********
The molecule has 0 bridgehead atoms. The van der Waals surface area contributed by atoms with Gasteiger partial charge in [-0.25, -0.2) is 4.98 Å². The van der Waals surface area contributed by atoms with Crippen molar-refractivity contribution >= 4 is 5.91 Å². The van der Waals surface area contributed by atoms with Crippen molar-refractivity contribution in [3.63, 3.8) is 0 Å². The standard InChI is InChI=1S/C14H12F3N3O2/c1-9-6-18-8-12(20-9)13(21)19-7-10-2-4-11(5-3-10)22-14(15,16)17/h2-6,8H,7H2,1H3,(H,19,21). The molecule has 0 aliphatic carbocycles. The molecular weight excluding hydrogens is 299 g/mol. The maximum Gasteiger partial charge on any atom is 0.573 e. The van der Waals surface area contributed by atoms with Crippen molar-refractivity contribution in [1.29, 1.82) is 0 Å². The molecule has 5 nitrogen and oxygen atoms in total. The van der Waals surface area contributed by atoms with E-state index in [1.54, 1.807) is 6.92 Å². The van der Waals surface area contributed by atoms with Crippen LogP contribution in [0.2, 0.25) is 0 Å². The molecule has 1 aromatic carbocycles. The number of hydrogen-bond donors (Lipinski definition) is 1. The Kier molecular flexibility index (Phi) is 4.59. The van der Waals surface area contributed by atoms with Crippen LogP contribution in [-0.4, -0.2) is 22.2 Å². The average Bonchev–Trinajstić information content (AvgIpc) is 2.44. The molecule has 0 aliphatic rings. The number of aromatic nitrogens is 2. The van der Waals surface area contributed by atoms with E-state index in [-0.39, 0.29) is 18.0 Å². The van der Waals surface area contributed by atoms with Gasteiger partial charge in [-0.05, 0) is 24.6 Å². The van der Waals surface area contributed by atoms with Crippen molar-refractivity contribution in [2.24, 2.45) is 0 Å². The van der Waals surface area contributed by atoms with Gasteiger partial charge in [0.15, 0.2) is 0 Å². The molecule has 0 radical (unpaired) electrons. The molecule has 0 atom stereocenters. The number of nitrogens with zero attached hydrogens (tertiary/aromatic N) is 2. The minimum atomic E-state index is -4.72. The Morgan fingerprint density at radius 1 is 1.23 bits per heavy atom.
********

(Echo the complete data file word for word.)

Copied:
The molecule has 0 bridgehead atoms. The van der Waals surface area contributed by atoms with Gasteiger partial charge in [-0.25, -0.2) is 4.98 Å². The van der Waals surface area contributed by atoms with Crippen molar-refractivity contribution >= 4 is 5.91 Å². The van der Waals surface area contributed by atoms with Crippen molar-refractivity contribution in [3.63, 3.8) is 0 Å². The standard InChI is InChI=1S/C14H12F3N3O2/c1-9-6-18-8-12(20-9)13(21)19-7-10-2-4-11(5-3-10)22-14(15,16)17/h2-6,8H,7H2,1H3,(H,19,21). The molecule has 0 aliphatic carbocycles. The molecular weight excluding hydrogens is 299 g/mol. The maximum Gasteiger partial charge on any atom is 0.573 e. The van der Waals surface area contributed by atoms with Crippen molar-refractivity contribution in [1.29, 1.82) is 0 Å². The molecule has 5 nitrogen and oxygen atoms in total. The van der Waals surface area contributed by atoms with E-state index in [1.54, 1.807) is 6.92 Å². The van der Waals surface area contributed by atoms with Crippen LogP contribution in [0.2, 0.25) is 0 Å². The molecule has 1 aromatic carbocycles. The number of hydrogen-bond donors (Lipinski definition) is 1. The Kier molecular flexibility index (Phi) is 4.59. The van der Waals surface area contributed by atoms with Crippen LogP contribution in [-0.4, -0.2) is 22.2 Å². The average Bonchev–Trinajstić information content (AvgIpc) is 2.44. The molecule has 0 aliphatic rings. The number of aromatic nitrogens is 2. The van der Waals surface area contributed by atoms with E-state index in [-0.39, 0.29) is 18.0 Å². The van der Waals surface area contributed by atoms with Gasteiger partial charge in [-0.05, 0) is 24.6 Å². The van der Waals surface area contributed by atoms with Crippen molar-refractivity contribution in [2.24, 2.45) is 0 Å². The van der Waals surface area contributed by atoms with Gasteiger partial charge in [0.15, 0.2) is 0 Å². The molecule has 0 radical (unpaired) electrons. The molecule has 0 atom stereocenters. The number of nitrogens with zero attached hydrogens (tertiary/aromatic N) is 2. The minimum atomic E-state index is -4.72. The Morgan fingerprint density at radius 1 is 1.23 bits per heavy atom.